OPINION: Students desire mental health days

CN/Ivana Amaral

By Carina Ortiz (J-101 Staff Writer)

In the midst of the chaos that comes with being a college student, it’s easy to understand why so many become overwhelmed.

Imagine being able to skip class if you need to.

Imagine being able to take a day off for the sake of your mental health and well-being. Sounds like a dream, doesn’t it?

Because most of us are busy working a part-time job, studying our nights away and still trying to maintain somewhat of a social life, we tend to neglect ourselves by failing to take any time to reflect on our mental health. Sadly, mental health can still be considered taboo and never spoken about, or even mentioned by these individuals.

Everybody is running on some sort of schedule and it’s difficult to slow down or just breathe.

It is not about the workload of pursuing a college career or the pressure to finish as fast as possible,  it is instead far deeper than this.

Because our mental health is not as visible as our physical health, it tends to be overlooked.

If someone does not have a cast over their arm, there would be no way to know that it is broken.

People can argue the fact that schools are not responsible for a student’s mental state. Although it is true, this is also further supports the idea that somebody’s mental health is not as important as their physical health. However, the statistics are alarming.

According to CBS News, one in five college students are stressed so much that they consider suicide.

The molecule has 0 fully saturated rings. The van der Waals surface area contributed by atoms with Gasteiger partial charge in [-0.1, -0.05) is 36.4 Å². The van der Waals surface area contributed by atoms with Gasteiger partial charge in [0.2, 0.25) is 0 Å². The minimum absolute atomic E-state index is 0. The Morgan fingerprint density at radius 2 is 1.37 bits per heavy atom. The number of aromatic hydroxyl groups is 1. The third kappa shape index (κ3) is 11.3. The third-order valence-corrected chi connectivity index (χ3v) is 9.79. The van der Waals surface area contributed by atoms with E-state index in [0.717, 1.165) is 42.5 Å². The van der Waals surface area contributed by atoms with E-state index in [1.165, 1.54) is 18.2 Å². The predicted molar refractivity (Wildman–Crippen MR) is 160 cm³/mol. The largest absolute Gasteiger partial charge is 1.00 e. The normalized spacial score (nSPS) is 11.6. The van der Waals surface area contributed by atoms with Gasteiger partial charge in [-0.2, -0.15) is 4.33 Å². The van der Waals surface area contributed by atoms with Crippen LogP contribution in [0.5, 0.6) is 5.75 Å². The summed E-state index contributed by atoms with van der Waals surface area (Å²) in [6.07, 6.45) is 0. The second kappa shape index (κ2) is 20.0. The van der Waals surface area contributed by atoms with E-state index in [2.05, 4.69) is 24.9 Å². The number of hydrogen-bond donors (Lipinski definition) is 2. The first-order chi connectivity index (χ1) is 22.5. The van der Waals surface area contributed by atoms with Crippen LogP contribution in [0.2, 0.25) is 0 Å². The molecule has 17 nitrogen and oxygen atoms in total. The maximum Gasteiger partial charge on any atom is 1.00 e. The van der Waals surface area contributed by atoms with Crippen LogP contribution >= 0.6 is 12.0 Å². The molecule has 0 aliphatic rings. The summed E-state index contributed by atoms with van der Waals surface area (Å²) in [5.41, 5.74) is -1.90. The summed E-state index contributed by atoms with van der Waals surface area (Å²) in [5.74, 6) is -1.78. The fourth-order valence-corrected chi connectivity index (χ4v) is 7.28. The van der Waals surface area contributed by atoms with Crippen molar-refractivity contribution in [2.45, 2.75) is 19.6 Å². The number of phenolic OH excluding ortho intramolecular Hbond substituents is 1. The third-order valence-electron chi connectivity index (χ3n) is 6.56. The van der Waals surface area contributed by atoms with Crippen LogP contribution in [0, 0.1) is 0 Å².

Digging deeper, CBS News reports that “among more than 67,000 students surveyed, over 20 percent said they experienced stressful events in the last year that were strongly associated with mental health problems, including harming themselves and suicidal thoughts or attempts.”

Students are often pushed to a level of stress that forces them to put their well-being aside in order to progress in their college careers.

Stephanie Sical, a student at East Los Angeles College said, “we should be able to have at least two or three days to take a mental break. We should at least give it a try and see if this improves students’ energy and focus.” A day off can be more beneficial than we think.

In a poll conducted via Twitter and Instagram, I found that 60 out of 70 students agree that mental health days should be available.

Some days seem almost impossible to get out of bed because of the exhaustion.

This is the struggle that reveals why students should be able to put aside responsibilities and focus on themselves for at least one day. So why don’t they just miss class?

Students are often graded on attendance, and because of this, skipping class reflects on their overall percentage. Therefore, they show up.

If taking a day to do nothing and not worry about missing anything in class is going to help break the stigma, then the option should be available.

One day off will not hurt anyone.

Endless hours of no sleep, and keeping the stress bottled up, will.

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